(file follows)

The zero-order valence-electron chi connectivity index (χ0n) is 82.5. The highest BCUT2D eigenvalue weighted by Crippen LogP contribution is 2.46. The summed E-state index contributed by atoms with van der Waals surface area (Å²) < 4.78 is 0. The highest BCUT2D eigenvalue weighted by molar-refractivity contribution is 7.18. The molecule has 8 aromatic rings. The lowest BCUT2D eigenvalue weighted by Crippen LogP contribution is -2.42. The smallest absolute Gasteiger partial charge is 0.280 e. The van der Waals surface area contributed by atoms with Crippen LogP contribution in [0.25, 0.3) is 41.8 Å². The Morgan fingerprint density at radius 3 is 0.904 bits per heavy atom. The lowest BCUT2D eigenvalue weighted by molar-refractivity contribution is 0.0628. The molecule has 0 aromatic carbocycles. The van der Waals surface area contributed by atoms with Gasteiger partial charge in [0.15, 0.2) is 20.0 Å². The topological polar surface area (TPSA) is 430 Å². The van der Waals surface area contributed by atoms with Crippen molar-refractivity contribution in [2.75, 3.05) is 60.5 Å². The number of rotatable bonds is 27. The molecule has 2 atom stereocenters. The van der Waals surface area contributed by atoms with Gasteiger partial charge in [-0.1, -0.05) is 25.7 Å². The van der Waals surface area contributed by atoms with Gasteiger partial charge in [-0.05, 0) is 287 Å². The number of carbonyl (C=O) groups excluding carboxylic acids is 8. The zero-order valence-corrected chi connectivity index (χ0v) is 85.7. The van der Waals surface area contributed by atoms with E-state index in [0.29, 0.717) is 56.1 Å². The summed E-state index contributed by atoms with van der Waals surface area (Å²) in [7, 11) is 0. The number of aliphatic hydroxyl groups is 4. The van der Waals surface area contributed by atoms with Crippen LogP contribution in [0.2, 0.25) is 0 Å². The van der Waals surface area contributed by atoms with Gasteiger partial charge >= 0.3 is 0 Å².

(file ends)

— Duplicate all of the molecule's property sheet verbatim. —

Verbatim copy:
The zero-order valence-electron chi connectivity index (χ0n) is 82.5. The highest BCUT2D eigenvalue weighted by Crippen LogP contribution is 2.46. The summed E-state index contributed by atoms with van der Waals surface area (Å²) < 4.78 is 0. The highest BCUT2D eigenvalue weighted by molar-refractivity contribution is 7.18. The molecule has 8 aromatic rings. The lowest BCUT2D eigenvalue weighted by Crippen LogP contribution is -2.42. The smallest absolute Gasteiger partial charge is 0.280 e. The van der Waals surface area contributed by atoms with Crippen LogP contribution in [0.25, 0.3) is 41.8 Å². The Morgan fingerprint density at radius 3 is 0.904 bits per heavy atom. The lowest BCUT2D eigenvalue weighted by molar-refractivity contribution is 0.0628. The molecule has 0 aromatic carbocycles. The van der Waals surface area contributed by atoms with Gasteiger partial charge in [0.15, 0.2) is 20.0 Å². The topological polar surface area (TPSA) is 430 Å². The van der Waals surface area contributed by atoms with Crippen molar-refractivity contribution in [2.75, 3.05) is 60.5 Å². The number of rotatable bonds is 27. The molecule has 2 atom stereocenters. The van der Waals surface area contributed by atoms with Gasteiger partial charge in [-0.1, -0.05) is 25.7 Å². The van der Waals surface area contributed by atoms with Gasteiger partial charge in [-0.05, 0) is 287 Å². The number of carbonyl (C=O) groups excluding carboxylic acids is 8. The zero-order valence-corrected chi connectivity index (χ0v) is 85.7. The van der Waals surface area contributed by atoms with E-state index in [0.29, 0.717) is 56.1 Å². The summed E-state index contributed by atoms with van der Waals surface area (Å²) in [7, 11) is 0. The number of aliphatic hydroxyl groups is 4. The van der Waals surface area contributed by atoms with Crippen LogP contribution in [0.2, 0.25) is 0 Å². The van der Waals surface area contributed by atoms with Gasteiger partial charge >= 0.3 is 0 Å².